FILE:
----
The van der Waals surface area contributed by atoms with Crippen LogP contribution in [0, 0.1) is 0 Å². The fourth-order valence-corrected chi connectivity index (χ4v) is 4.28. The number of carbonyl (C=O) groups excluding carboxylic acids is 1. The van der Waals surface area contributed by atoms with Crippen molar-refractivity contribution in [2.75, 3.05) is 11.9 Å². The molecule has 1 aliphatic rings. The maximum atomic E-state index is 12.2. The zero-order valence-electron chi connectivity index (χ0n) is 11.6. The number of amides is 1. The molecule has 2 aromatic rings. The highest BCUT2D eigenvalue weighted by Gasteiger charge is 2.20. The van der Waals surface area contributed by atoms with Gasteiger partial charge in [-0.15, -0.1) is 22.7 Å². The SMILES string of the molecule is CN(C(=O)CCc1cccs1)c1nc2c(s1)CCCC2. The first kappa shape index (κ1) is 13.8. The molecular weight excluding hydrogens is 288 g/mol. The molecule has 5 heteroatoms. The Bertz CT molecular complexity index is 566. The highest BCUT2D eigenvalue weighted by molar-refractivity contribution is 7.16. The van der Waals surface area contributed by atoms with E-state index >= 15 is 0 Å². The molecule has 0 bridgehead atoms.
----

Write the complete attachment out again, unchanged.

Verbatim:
The van der Waals surface area contributed by atoms with Crippen LogP contribution in [0, 0.1) is 0 Å². The fourth-order valence-corrected chi connectivity index (χ4v) is 4.28. The number of carbonyl (C=O) groups excluding carboxylic acids is 1. The van der Waals surface area contributed by atoms with Crippen molar-refractivity contribution in [2.75, 3.05) is 11.9 Å². The molecule has 1 aliphatic rings. The maximum atomic E-state index is 12.2. The zero-order valence-electron chi connectivity index (χ0n) is 11.6. The number of amides is 1. The molecule has 2 aromatic rings. The highest BCUT2D eigenvalue weighted by Gasteiger charge is 2.20. The van der Waals surface area contributed by atoms with Gasteiger partial charge in [-0.15, -0.1) is 22.7 Å². The SMILES string of the molecule is CN(C(=O)CCc1cccs1)c1nc2c(s1)CCCC2. The first kappa shape index (κ1) is 13.8. The molecular weight excluding hydrogens is 288 g/mol. The molecule has 5 heteroatoms. The Bertz CT molecular complexity index is 566. The highest BCUT2D eigenvalue weighted by molar-refractivity contribution is 7.16. The van der Waals surface area contributed by atoms with E-state index >= 15 is 0 Å². The molecule has 0 bridgehead atoms.